“When the spine degenerates, it doesn’t just cause pain,” Dr. Safaee said. “These degenerative processes can also cause weakness, bowel and bladder dysfunction, and other neurologic impairments.”

With the pilot study’s new findings, Dr. Safaee believes that biological age could help spine surgeons better counsel patients on their level of frailty ahead of surgery and allow them to make more informed decisions about their care strategy.

“We’re never going to withhold treatment from a patient based on their biological age,” Dr. Safaee said. “But in a future world where we have more data and can more accurately predict the likelihood of a complication, we can tailor treatment to a patient’s biology and risk tolerance.”

Knowledge of increased risk could change patient outlook

For patients whose biological age indicates increased risk, application of the new findings could prompt surgeons to explore less invasive measures or to recommend more intensive preoperative preparation, such as physical therapy.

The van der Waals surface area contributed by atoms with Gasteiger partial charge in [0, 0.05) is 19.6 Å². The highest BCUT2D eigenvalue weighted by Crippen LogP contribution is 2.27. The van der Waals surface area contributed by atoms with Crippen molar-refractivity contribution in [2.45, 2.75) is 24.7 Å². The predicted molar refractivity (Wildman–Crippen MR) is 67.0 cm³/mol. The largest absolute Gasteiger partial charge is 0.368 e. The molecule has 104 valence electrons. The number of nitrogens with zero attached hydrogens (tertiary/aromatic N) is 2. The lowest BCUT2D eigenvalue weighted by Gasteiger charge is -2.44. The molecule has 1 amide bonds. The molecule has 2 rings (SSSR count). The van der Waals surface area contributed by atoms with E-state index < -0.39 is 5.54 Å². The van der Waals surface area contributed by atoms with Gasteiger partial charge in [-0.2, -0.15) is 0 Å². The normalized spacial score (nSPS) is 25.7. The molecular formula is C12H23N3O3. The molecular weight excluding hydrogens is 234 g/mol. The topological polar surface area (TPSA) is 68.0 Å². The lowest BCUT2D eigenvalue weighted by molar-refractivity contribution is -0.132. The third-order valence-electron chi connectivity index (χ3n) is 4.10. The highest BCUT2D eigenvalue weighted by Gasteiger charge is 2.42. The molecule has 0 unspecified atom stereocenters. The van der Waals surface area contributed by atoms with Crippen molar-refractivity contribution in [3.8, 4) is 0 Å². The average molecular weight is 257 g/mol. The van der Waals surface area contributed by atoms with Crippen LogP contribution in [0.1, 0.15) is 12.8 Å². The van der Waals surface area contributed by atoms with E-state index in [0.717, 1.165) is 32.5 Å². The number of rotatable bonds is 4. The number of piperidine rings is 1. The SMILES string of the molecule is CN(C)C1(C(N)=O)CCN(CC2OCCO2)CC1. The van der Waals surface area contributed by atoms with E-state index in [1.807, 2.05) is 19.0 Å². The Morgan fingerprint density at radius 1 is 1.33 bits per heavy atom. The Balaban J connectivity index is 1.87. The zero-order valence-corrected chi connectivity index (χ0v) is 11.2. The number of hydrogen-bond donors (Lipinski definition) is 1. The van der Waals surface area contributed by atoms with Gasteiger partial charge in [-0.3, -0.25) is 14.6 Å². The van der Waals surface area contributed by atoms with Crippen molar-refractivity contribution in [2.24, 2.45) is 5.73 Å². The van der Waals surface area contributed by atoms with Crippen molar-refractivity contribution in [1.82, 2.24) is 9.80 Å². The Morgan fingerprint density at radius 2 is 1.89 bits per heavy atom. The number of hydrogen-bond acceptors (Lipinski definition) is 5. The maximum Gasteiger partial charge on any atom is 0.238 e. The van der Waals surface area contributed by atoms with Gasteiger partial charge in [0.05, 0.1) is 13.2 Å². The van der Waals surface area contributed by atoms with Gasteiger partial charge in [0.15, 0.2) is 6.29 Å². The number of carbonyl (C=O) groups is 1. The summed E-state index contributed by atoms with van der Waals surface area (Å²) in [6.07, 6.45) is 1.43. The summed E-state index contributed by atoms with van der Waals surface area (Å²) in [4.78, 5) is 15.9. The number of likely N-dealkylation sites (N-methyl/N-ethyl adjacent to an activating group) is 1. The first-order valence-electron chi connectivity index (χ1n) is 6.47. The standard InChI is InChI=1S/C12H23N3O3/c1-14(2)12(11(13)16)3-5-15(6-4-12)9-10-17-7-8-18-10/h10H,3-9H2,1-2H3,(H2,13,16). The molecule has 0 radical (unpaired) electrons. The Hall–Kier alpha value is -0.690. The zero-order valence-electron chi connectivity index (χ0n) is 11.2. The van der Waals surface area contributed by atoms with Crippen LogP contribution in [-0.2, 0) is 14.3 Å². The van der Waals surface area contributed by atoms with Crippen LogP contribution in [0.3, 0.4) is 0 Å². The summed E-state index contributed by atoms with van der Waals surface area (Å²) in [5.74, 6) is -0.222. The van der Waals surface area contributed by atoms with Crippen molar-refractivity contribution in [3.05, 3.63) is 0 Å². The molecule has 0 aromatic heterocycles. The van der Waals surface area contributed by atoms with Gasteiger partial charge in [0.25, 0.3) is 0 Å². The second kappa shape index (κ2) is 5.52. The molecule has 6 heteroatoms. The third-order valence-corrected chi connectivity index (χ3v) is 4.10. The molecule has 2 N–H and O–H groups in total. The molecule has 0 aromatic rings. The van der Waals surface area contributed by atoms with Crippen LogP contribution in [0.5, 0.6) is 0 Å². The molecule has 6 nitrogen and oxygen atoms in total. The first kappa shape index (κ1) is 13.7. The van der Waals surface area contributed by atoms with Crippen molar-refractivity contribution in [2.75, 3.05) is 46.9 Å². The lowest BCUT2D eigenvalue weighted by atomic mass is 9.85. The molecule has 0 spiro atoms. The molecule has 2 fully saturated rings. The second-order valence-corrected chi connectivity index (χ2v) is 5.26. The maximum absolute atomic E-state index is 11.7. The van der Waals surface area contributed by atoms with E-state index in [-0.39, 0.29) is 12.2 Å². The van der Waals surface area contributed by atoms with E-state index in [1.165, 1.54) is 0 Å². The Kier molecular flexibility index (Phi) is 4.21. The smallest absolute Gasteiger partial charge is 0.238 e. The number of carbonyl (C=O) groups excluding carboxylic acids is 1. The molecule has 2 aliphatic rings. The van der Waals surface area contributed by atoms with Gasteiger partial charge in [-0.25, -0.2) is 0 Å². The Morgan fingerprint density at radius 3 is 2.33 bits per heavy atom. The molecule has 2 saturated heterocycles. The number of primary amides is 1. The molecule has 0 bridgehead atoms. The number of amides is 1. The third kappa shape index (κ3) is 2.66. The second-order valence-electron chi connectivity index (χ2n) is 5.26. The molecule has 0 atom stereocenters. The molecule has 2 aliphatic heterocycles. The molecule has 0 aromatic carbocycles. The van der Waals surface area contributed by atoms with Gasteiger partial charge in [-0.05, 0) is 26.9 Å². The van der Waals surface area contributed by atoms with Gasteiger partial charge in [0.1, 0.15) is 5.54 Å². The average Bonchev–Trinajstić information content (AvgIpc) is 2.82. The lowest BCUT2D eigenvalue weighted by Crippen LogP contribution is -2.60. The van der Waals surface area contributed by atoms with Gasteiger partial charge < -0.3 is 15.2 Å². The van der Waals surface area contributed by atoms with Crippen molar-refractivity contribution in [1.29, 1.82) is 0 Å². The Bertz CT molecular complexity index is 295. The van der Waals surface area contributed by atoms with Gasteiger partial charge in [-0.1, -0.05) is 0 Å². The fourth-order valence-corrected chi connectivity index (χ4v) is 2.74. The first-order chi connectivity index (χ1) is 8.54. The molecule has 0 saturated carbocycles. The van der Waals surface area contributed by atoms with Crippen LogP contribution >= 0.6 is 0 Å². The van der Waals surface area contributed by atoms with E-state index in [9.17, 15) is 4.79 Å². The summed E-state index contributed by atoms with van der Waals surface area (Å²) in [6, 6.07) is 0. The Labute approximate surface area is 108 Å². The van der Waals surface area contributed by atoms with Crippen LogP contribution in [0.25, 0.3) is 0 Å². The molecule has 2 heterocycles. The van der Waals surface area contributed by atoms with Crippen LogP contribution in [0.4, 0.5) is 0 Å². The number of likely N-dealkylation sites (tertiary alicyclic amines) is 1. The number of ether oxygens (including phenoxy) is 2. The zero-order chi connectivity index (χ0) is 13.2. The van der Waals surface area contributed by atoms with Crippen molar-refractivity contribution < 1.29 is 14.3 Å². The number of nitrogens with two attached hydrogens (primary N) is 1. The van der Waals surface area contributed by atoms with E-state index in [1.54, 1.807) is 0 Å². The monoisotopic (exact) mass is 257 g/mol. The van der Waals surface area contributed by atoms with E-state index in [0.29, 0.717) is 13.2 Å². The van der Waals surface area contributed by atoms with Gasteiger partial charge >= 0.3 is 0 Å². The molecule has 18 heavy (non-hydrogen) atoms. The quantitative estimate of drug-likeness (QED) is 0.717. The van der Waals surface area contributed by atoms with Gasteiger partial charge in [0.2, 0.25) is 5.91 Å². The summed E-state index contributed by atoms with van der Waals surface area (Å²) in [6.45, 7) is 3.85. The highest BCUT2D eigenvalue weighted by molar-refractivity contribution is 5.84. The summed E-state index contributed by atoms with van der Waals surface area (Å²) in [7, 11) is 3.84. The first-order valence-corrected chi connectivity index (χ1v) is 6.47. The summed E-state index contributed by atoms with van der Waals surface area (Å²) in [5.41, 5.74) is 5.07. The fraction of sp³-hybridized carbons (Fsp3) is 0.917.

“During our large spinal reconstruction surgeries, even though patients are asleep under anesthesia, their body is going through the physiologic equivalent of running a marathon,” Dr. Safaee said. “For a patient with older biological age, you may take more time to optimize them before surgery, just like training before a marathon.”

Dr. Safaee also sees the potential benefit of biological age as a metric for patients approaching general wellness in the future, including stress management and understanding one’s own genetic predispositions.

“At the USC Spine Center, one of our ultimate goals is to provide patients with data on their biological age,” Dr. Safaee said. “It may even give them the motivation to live a healthier lifestyle.”

Note: This work was done during Dr. Safaee’s time as a chief resident at the University of California, San Francisco, with his mentor and co-author Christopher Ames, MD, an international leader in management of complex adult spinal deformity.